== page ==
Are You a Controlling Person?

There is nothing wrong when a person, (as they say), “Takes the bull by the horns.” Some people are just born leaders, but there are those who just want to control others and many times it leads to abuse. 

The National Domestic Violence Hotline defines abuse as behaviors that a person uses to maintain power and control over another individual. These behaviors may arise in intimate relationships but also appear in the workplace, family relationships, and friendships. Controlling behaviors may occur in several forms of abuse, including: Physical abuse: Any unwanted contact from someone who has the intention of causing another person injury is physical abuse. Emotional and verbal abuse: This comes in the form of nonphysical behavior, such as insulting or threatening someone, constantly monitoring them, or trying to humiliate them. Sexual abuse: Behaviors constitute sexual abuse if they pressure or force people into a sexual activity in which they do not want to engage. Financial abuse: This occurs when someone attempts to control a person’s financial situation. Digital abuse: This form of abuse uses technology, such as texting and social media, to harass or intimidate someone. Stalking: Stalking happens when someone watches or follows a person constantly, making them feel unsafe. Here are some examples of abusive behaviors that someone may use to exert control over an individual may include: slapping, punching, kicking, biting, choking, scratching, or trying to smother a person, throwing objects at them, or pulling their hair threatening to use weapons against them, such as knives, bats, or firearms forcing them to use alcohol or drugs, preventing them from leaving the home or forcing them to go somewhere, calling them names, yelling or screaming at them, and criticizing them to break down their confidence, humiliating them in front of other people, or using online communities to intimidate or embarrass them, acting in a possessive manner with a partner, not trusting them, and frequently accusing them of cheating, demanding to know how they spend their time, where they go, and who they have contact with, isolating them from seeing family and friends, blaming them for their abusive behaviors, or telling them everything is their fault, manipulating or forcing them into having sex or performing sexual acts, giving them an allowance and monitoring their purchases, depositing paychecks to a bank account they cannot access, stopping them from going to work by taking away their mode of transport, stating who they can or cannot follow, or speak with on social media using social media, or GPS technology to track their activities, pressuring them to send compromising or explicit messages, photos, or videos, constantly messaging them and making them feel as though they cannot be away from their phone, sending them unwanted messages, emails, texts, voicemails, and letters showing up at their home or workplace uninvited. You can read more at The National Domestic Violence Hotline.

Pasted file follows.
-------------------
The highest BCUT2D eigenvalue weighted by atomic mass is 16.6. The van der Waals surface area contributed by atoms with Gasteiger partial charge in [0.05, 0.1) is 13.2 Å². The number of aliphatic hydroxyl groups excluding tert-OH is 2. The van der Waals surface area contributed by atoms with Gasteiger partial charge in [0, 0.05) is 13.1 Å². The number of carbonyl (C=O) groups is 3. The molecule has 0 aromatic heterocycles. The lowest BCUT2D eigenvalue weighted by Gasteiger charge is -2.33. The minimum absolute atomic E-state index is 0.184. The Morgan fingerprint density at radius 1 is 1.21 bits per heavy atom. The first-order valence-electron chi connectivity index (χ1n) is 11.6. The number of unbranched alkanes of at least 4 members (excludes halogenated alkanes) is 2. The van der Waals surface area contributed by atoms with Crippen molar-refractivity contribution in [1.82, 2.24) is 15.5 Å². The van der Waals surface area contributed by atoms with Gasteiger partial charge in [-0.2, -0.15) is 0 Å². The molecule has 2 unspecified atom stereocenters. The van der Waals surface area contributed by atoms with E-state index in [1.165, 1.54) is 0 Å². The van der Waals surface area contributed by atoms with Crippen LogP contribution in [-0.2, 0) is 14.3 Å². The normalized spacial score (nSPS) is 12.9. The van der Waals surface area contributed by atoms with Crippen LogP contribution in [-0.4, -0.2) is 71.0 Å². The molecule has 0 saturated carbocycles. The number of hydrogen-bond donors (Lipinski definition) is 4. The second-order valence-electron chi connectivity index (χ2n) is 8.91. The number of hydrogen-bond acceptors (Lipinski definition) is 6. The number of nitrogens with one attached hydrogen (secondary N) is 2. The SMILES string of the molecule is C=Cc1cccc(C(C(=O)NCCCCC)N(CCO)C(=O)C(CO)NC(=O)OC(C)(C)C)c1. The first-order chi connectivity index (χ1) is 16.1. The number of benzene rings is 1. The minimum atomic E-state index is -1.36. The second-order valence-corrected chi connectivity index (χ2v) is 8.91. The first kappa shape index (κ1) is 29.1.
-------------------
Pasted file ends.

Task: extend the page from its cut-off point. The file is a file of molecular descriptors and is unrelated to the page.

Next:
If you are a controlling person, seek help! Call the hotline above 24/7 via: phone, at 800-799-7233. live chat,

at thehotline.org. If you feel you are in immediate danger either call 911.

If you or someone you know is going through a crisis visit the “First Aid Kit” on this website.

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